8) New Zeland
A report into the health impacts of water fluoridation has found "no adverse effects of any significance" and concluded that fluoride "does not pose appreciable risks of harm to human health". The review was commissioned by New Zealand chief science advisor Sir Peter Gluckman and the Royal Society of New Zealand president Sir David Skegg.
The findings showed that the only side effect from fluoridation was mild dental fluorosis (minor mottling on teeth). This was under the levels used in New Zealand (between 0.7 and 1 mg/l). Flouridation is undertaken by 21 of the country's councils and not used by 44.
9) South Korea
The newly merged LG NanoH2O has set out the ambitious goal of becoming the world's number one supplier when it comes to RO membranes. Speaking to WWi in the leader focus interview (see page 14), president Chul Nam said: "When we launch a new business our objective is always to be the number one globally." It was in May that South Korean chemical company LG Chem acquired Californian membrane company, Nano H2O, for a reported 200 million dollars. In 2013 LG Chem generated a turnover of $22 billion dollars.
Welsh Water has invested £1.5 million in its Pontsticill Water Treatment Works to install a new water management system into its 15 billion litre capacity reservoir. The upgraded system uses "large stirrers" (approximately 5 metres in diameter) to circulate the water in the reservoir to improve the quality of the raw water before it enters the works for full treatment. Water is currently investing over £200 million to upgrade and expand water treatment works throughout Wales between 2010 and 2015.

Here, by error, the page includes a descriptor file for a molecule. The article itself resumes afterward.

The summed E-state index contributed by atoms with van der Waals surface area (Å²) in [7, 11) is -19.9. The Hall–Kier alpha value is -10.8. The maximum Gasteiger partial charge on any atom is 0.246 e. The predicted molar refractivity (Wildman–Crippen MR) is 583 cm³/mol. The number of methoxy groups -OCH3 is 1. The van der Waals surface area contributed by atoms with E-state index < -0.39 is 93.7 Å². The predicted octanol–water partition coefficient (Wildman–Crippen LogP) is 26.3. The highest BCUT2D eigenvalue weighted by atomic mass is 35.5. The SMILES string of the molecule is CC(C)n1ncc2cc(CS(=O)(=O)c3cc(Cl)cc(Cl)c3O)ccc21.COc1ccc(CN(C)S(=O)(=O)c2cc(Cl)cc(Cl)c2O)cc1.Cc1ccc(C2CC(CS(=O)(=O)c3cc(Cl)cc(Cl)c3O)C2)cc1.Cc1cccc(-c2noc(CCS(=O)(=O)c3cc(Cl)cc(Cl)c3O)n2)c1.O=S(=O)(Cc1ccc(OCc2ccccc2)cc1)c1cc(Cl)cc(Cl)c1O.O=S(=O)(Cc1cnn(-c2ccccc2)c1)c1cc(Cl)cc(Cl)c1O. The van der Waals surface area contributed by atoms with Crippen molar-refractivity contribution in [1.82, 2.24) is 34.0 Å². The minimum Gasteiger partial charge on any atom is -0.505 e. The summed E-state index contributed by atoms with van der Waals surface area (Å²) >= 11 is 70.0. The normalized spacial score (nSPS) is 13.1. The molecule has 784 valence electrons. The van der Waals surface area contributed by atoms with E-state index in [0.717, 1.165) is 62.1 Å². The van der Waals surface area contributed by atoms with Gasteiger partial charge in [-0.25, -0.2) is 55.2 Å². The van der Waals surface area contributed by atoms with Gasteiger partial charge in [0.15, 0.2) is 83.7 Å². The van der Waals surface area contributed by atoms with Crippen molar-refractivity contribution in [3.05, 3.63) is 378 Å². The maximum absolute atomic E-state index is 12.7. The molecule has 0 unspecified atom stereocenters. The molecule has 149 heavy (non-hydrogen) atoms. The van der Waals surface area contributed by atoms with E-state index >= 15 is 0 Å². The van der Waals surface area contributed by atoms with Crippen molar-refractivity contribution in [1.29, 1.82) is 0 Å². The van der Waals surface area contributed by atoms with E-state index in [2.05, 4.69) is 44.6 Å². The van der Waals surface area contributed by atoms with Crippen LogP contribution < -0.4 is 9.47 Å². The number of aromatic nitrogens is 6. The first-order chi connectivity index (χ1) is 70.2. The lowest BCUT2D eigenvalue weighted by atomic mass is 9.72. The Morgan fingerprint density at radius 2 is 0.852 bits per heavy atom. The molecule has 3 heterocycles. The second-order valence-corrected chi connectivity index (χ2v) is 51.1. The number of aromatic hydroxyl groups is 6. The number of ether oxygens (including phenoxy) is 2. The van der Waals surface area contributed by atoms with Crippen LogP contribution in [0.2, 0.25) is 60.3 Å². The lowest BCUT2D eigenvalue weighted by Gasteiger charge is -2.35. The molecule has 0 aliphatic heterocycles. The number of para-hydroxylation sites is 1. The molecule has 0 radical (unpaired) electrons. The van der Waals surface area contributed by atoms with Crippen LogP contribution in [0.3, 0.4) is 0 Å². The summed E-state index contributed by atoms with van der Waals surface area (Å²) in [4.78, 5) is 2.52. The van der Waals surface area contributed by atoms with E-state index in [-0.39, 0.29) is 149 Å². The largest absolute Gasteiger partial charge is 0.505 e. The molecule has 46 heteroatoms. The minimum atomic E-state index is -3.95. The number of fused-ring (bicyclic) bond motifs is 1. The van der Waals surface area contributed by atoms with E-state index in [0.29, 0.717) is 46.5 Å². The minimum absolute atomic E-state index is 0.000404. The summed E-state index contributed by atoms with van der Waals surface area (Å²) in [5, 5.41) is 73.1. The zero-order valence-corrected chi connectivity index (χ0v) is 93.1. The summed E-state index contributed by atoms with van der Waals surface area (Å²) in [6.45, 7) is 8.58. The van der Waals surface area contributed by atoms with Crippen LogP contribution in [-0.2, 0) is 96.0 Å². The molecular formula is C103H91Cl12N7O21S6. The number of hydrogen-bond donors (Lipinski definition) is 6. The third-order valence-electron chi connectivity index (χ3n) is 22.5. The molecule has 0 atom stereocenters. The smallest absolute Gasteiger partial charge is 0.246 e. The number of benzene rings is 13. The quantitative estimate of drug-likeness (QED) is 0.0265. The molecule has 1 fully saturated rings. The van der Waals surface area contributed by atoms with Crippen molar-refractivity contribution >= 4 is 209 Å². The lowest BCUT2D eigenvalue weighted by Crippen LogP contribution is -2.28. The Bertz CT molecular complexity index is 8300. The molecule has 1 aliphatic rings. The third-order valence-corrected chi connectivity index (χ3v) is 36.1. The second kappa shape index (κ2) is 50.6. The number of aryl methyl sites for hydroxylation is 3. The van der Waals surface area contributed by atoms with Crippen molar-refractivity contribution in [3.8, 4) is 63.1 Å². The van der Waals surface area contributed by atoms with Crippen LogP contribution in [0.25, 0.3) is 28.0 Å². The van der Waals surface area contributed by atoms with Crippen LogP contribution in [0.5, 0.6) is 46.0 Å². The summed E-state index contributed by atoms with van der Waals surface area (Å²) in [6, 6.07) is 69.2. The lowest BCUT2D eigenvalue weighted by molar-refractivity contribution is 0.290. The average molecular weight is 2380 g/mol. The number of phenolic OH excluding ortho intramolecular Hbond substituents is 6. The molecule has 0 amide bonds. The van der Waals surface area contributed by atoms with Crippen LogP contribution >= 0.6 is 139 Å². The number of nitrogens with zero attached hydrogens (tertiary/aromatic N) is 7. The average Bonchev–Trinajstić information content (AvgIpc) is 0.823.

The Aquarion Group has formed Aquarion Russia to focus on providing advanced water and wastewater treatment solutions to industrial customers in Russia and the Commonwealth of Independent States (CIS). One of Russia's most populous cities, Kazan is the capital of one of the most advanced and largest industrial regions of Russia, the Republic of Tatarstan. One of the major shareholders of Aquarion Group is the Green Gateway Fund, which has a sub-sovereign wealth fund of the Republic of Tatarstan as an anchor investor. This development followed the acquisition in July of German water treatment company Hager + Elsaesser.
Water Scarcity Could Potentially Limit Hydraulic Fracturing Development
Nearly 40% of the world's shale resources face high to extremely high water stress or arid conditions, a new report has found.
Called Global Shale Gas Development: Water Availability & Business Risk, the report by the World Resources Institute (WRI) ranked water stress across the 20 countries with the largest shale resources.
In 40% of these countries, future shale production could happen in arid conditions or under high water stress.
Seven indicators were used to evaluate water availability and the associated business risks for shale development: water stress, water-supply variation among months of the year, drought severity, groundwater depletion rates, largest water user, population density and depth of shale reserve.